3 years ago I spoke about my experience with performance testing at Songkick, and to be honest I loved this specialism and discipline. It combines two of may favourite things, how users behave and how the system behaves in different conditions. At songkick it was fascinating to flick the switch for a an artist’s ticket sale and seeing how different fans would use the system differently, not just if they were using mobiles or certain browsers but what did they do? Do they keep refreshing, going back and forth through the journey? Are they happy to just buy 1 ticket or always going for multiples?
I just love combining the data of what actual users do and how they behave to model different types of performance tests.
And cover-19 has actually meant for a few reasons that I get to think about this again. The reasons are:
- I no longer commute so have a bit more time (my commute was very small though).
- Our users used our systems more for a period of time due to several reasons
- I have changed teams for a short while -giving me a tiny bit of breathing and much needed thinking space.
While we do not do much performance testing in my team, at least there isn’t a proper strategy (it has been my retro item for a few weeks to create a strategy), we have got external teams with the ability to, and it is their role to test all the systems together.
What excites me is that performance testing let’s you get under the skin of the application. You need monitoring and analytics in place to watch what happens and then you get to look at all the layers of your architecture. Being from a non technical background, I find this fascinating and I learn a lot each time. As I don’t have actual tales yet I thought I would describe the 4 performance testing types I have experienced and talk about in my talk of 2017. Enjoy.
Performance testing types
Performance testing in my mind is not a type of test but a collective description for many types of tests that provide information about how your system performs under different conditions.
The ones I’d like to mention are these below. (Thanks to Mark Tomlinson for the drawings 3 years ago, as part of my presentation mentoring).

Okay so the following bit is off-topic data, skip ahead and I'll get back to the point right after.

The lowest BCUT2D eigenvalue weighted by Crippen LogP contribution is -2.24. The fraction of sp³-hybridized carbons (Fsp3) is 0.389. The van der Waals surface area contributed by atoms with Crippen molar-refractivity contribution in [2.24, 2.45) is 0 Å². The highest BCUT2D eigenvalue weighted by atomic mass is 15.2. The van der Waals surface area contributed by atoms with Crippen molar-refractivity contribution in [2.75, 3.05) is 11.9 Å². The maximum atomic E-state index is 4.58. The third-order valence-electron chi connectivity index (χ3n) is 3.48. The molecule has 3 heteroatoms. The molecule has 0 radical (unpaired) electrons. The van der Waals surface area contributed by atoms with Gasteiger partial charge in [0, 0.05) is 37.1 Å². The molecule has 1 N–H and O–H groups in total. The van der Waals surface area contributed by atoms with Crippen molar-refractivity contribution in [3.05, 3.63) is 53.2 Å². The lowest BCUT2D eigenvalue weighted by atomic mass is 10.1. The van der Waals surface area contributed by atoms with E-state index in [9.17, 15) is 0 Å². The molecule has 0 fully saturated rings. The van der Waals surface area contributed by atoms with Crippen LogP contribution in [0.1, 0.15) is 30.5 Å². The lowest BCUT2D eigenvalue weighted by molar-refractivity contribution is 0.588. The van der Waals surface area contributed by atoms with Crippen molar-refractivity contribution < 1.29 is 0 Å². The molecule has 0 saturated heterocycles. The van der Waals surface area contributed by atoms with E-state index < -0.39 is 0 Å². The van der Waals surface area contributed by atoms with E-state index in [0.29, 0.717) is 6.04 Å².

- Load Testing
- Stress Testing
- Soak Testing/Endurance Testing
- Spike Testing
Load Testing is type of performance test to check how a system deals with a sustained load. It can inform your system’s threshold before it starts to degrade.
When we say we create load we mean the number of concurrent users going through the system and its transactions behaviour.
Load testing is used to inform and determine:
- Heavy load conditions – informs other tests you can run to determine bottlenecks
- Throughput rates
- Response times – especially do they degrade?
- Resource utilisation
Stress Testing is often performed to check how a system deals with an ever increasing load (number of concurrent users). This can give information on the stability of software when hardware resources are not sufficient like CPU, memory, disk space etc.
This performance test type is used to determine or validate an application’s behavior when it is pushed beyond normal or peak load conditions. This sounds similar to load testing but the idea here is to actually push the system beyond its limit so it is “stressing”. You want to find out when the system fails, how it fails and keep an eye on how the system recovers (if it can/is meant to).
By running a stress test you can discover things about:
- The limits of the system
- How does the system fail?
- Is the failover strategy adequate?
It may also uncover:
- Race conditions
- Memory leaks
Soak Test/Endurance Test
Soak testing or endurance testing involves testing a system with a normal amount of load over a long period of time. In some companies this isn’t possible, bt we have found memory leaks using this technique, even after just 2 hours. However some companies that can run these tests for 2 days. But remember generally load is not high but the test runs for a long time.
This approach will help find:
- Any problems that only manifest themselves after long periods of use.
- Memory leaks
- How long will it take for my system to break?
- What are the request error rates over time?
And now the most fun!
A spike test is carried out to validate the performance characteristics when the system under test is subjected to high load volumes repeatedly. A common model is to test the load increasing and decreasing several times over a period of time. This can be really useful if you want to test the scaling of your system and also how it scales back down.
Spike tests can uncover:
- Issues with concurrent transactions at the same time – race conditions
- Does the application scale quickly?
Why do I find this the most fun? The sort of projects and products I have worked on, this type of test found the most issues. Hitting a system hard suddenly, can quickly show you bottlenecks and other strange issues that you may not find otherwise, more often than not caused by race conditions.
These are the types of performance tests I have experienced and used in the past. What I will do next, I am not sure about yet but I will try to share my journey. Are you a seasoned performance tester, or new to it? What strategy do you have at your work? Does anyone do performance driven development?
P.S. Thanks Mark Tomlinson from @perfbytes http://www.perfbytes.com